9. I’m not sure what counts as a source. I didn’t think to check Snopes, I trusted https://www.techdirt.com/articles/20120202/04205917638/hey-advertisers-stop-believing-nfls-lies-about-trademark-law-call-super-bowl-super-bowl.shtml, which I ought to know better than to do.

    I’m glad that if the NFL did try to sue they would have to pay the other side’s costs. Unfortunately, there is the problem that you still have to have enough money to make it to the court order that they do so. (There is also a perception in Canada that Americans are really quick to settle out of court in general, because the American rule so often applies, I don’t know if this is true or not.

  10. Look, I’ll be earnest here: that movie about the Pentagon Papers riveted me, and the ending that set the movie up as if it were a prequel to All The President’s Men had me leaving the theater with the excited feeling that I failed to get in any way for Rogue One; this movie, to me, was the exciting, latter day prequel to a blockbuster movie from my youth…

  11. Don’t blame Lucas for Rogue One: he didn’t make that one. Blame him for Parts 1, 2, & 3 all you want.(*)

    The fundamental flaw in the ending of Rogue One was using a digitized double for Carrie Fisher, paired with the same sort of trite line about “hope” that was rehashed too often in the original movie.

    P.S. (*) I told my son that the next time he watches Part 2 or 3, he has to switch the DVD to German, because I’m tired of the wooden dialog that Lucas wrote in English.

  12. “The fundamental flaw in the ending of Rogue One was using a digitized double for Carrie Fisher”

    Didn’t bother me.
    What did bother me was that it undercut an important sequence in Star Wars. Specifically, the Princess is captured by the stormtroopers and brought to Vader. She claims to be on an innocent consular mission. Before Rogue One, this is an act of deliberate defiance (and we don’t know if it’s true or not; shortly thereafter Vader commands that the ship be destroyed after sending a false distress signal, clarifying that he is, in fact, the bad guy.)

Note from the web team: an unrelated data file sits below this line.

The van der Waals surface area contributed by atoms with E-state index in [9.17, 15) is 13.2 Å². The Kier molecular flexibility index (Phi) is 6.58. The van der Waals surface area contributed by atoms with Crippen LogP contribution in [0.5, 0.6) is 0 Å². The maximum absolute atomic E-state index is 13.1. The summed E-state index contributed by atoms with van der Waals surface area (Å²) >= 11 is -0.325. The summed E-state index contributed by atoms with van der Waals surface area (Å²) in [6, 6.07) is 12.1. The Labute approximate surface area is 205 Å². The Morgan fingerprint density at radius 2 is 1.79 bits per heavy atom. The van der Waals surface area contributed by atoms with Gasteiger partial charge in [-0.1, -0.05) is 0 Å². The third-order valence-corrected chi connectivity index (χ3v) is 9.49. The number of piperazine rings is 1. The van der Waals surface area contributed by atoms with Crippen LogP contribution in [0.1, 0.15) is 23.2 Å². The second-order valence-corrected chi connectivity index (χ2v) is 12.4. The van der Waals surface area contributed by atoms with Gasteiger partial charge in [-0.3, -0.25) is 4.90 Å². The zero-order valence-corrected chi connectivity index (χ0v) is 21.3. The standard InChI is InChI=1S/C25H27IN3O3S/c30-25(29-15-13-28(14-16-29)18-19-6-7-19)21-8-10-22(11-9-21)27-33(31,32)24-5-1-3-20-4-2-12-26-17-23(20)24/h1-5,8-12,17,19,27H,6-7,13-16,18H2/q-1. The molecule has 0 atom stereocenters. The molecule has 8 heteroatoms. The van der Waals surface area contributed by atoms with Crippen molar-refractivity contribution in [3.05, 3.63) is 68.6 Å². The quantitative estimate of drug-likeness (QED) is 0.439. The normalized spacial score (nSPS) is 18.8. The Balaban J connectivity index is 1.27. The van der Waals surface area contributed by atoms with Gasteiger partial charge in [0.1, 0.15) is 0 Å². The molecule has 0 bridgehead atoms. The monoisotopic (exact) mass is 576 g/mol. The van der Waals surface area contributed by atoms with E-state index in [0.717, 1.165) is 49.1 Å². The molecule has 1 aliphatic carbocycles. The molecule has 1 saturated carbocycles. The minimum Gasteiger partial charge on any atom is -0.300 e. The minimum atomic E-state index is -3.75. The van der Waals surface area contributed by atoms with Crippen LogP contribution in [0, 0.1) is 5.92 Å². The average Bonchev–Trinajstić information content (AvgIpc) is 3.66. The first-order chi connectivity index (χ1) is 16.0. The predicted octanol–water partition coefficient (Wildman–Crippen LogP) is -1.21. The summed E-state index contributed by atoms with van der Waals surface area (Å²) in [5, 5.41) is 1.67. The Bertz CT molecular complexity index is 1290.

Now, having seen Vader wade through a hallway of rebels and miss her by a matter of meters, she knows that he knows her innocent consular mission story is utter BS. So what was the point of it? It just looks petulant, rather than brave.

  13. The local supermarket was completely deserted tonight, FWIW.

    (unrelatedly: is it just me or is there no link on the front page that leads to pages of older posts?)

  14. We don’t need Rogue One to know that she was lying to Vader. Her message to Obi Wan, and the stolen plans that she hid in R2D2 proved in the original movie that her mission was not diplomatic.

  15. Semi-related: Walt Disney’s first TV show was a 1950 Christmas Day special titled “One Hour in Wonderland”; it ran in the afternoon and was a big deal event. Over the closing credits, an announcer plugged a current Disney release and urged viewers to get out and go to a movie “tonight!”

    Were (are) movie theaters busy on Christmas night?

  16. A group of us went to see TLJ Christmas night (last show of the day, maybe 10:30PM?) and while it wasn’t packed, it was far from empty (and for a movie that had opened 10 days earlier). No idea how busy they were earlier in the day or for things that had just opened.

  17. Speaking as somebody who goes to the movies every Christmas, theatres do a pretty good business that day. And the past few years, the recently-released SW movie seems to have the longest lines.

    This past Christmas, 3 Billboards Outside of Wherever was sold out.

  18. I don’t know about theaters, but legend has it that Chinese restaurants do pretty good business on Christmas.

  19. Two related data points.

    I live in the Seattle area, and a few years ago I took my kids to a local children’s museum when the Seahawks were in the Superbowl. Every other time I’ve taken my kids there, it was packed with kids competing over toys. That’s the only time the place was deserted. I think there were maybe three other families in the entire place. When we checked in at the front desk, the first thing the staff member said to me was “we have a radio in the back area, if you want to at least get updates.”

    Yesterday, my (white, American-born) wife took our daughter to a birthday party thrown by a family that came from India sometime in the last couple of years. When she got there, they immediately said “Oh, wow, you came! After we sent out the invitations, the teacher told us no Americans would come, because they’d all be watching the Superbowl.” And, in fact, my wife and daughter ended up being the only non-Indians at the birthday party.